Queen Tiye straightened her shoulders. “May the gods protect you,” she said coldly. Pharaoh nodded, but there was no love in his eyes.

  Amunhotep straightened his tunic self-consciously, and when he saw that the soldiers and servants were watching he cried out violently, “Move!”

  My body servant appeared and shouted, “Into your litter!”

  I scrambled inside. The caravan surged forward. I was behind Nefertiti and Amunhotep, who rode together. I parted the curtains and waved to my aunt. She waved back. The Elder, I noticed, looked solemn. We departed in a cloud of dust, riding the short distance to the bay that surrounded the palace. The glare off the moving water could be seen through the strips of linen protecting me from the sun, and then the caravan stopped where a fleet of impressive Egyptian ships had been moored. We were lowered in our litters and the royal family was taken onto the barges. Because we were part of the royal family now, my mother, father, and I would be traveling on Pharaoh’s barge with golden pennants flying from the mast. Panahesi and his family had their own private ship. I was glad for the separation; no vessel could have held both Nefertiti and Kiya.

  The barges could fit fifty-two soldiers rowing at the oars and another twenty passengers above or below decks. In the midst of the ships were wooden cabins with two chambers inside. The cabins were built of wood and covered in linen. “To protect against the heat,” my father said.

  “And where will the soldiers sleep?” I asked him.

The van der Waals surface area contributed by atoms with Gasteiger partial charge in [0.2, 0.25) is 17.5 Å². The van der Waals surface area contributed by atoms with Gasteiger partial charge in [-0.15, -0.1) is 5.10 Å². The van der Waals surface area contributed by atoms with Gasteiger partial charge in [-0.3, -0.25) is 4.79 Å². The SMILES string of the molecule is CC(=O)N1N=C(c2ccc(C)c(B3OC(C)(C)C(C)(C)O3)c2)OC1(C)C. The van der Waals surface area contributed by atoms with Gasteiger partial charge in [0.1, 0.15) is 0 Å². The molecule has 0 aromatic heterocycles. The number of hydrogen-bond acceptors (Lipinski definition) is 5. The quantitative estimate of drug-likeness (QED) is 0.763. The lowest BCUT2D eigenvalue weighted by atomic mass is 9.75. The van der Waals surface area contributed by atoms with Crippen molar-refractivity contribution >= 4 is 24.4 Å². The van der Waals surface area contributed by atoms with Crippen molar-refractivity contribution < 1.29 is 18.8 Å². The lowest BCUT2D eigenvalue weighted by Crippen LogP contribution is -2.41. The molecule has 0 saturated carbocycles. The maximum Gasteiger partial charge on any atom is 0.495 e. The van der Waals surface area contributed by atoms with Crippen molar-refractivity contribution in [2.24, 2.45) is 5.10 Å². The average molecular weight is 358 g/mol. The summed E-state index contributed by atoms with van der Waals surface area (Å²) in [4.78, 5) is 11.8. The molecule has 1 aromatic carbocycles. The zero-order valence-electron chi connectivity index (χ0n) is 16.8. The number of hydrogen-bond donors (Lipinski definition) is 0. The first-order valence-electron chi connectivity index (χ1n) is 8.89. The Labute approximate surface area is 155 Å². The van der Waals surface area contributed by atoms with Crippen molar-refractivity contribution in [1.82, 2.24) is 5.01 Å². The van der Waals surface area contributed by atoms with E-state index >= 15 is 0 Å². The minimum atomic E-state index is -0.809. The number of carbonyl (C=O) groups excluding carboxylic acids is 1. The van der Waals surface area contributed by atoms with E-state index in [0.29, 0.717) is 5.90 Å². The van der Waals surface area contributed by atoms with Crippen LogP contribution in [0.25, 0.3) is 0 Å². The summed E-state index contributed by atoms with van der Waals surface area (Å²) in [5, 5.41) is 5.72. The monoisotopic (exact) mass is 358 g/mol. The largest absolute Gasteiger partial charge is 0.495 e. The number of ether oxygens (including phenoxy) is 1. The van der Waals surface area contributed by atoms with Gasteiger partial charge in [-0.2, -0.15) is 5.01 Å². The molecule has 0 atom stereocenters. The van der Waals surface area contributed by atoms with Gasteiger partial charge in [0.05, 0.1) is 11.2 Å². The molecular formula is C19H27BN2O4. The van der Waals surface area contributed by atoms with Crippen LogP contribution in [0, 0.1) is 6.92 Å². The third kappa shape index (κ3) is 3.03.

“On the deck. It’s warm enough now.”

  The ships looked handsome in the water. The ebony oars, inlaid with silver, caught the light, and the calls of an ibis searching for its mate echoed across the bay. I watched from the steps as treasures from the Elder’s palace were packed: copper bowls, cedar wig chests, alabaster statues, and an altar of granite that was inlaid with pearl. The slaves strained under the weight of the many heavy baskets, loading Egypt’s finest jewels onto the vessels last so that the guards could watch over them.

  When the ships set sail, I went to find my parents in our cabin. My mother was playing Senet with the wife of Egypt’s most honored architect. So Amunhotep convinced him to leave Thebes after all, I thought. “Where’s Father?” I asked her.

  My mother used her chin to indicate the stern of the ship, but she didn’t take her eyes from the game. Like Nefertiti, she was good at Senet. I wandered out to the stern and heard my father’s voice before I saw him.

  “Why didn’t you tell me this before?” he demanded.

  “Because I knew you would be angry. But Horemheb is on our side. He understands what we are doing.”

  I peered beyond the door of the cabin and saw my father shake his head. “You are making enemies for this family faster than we can make allies. The sands of Memphis will swallow us whole, and if the people rise against you…”

  “But they will love us!” Nefertiti promised. “We will build them greater temples than they have ever seen. We will hold more feast days, and we’ll give to the people. This is Amunhotep’s dream.”

  “And yours?”

  She hesitated. “Don’t you want to be remembered?”

  “For what? For taxing the temples?”

  A short silence hung between them.

  “You will be the most powerful man in the kingdom,” she pledged. “I shall see to it. While he builds temples, you will rule this kingdom. He has no interest in politics. Everything will be left to you, and Panahesi will be like bronze to your gold.”

  Chapter Nine

  Shemu, Season of Harvest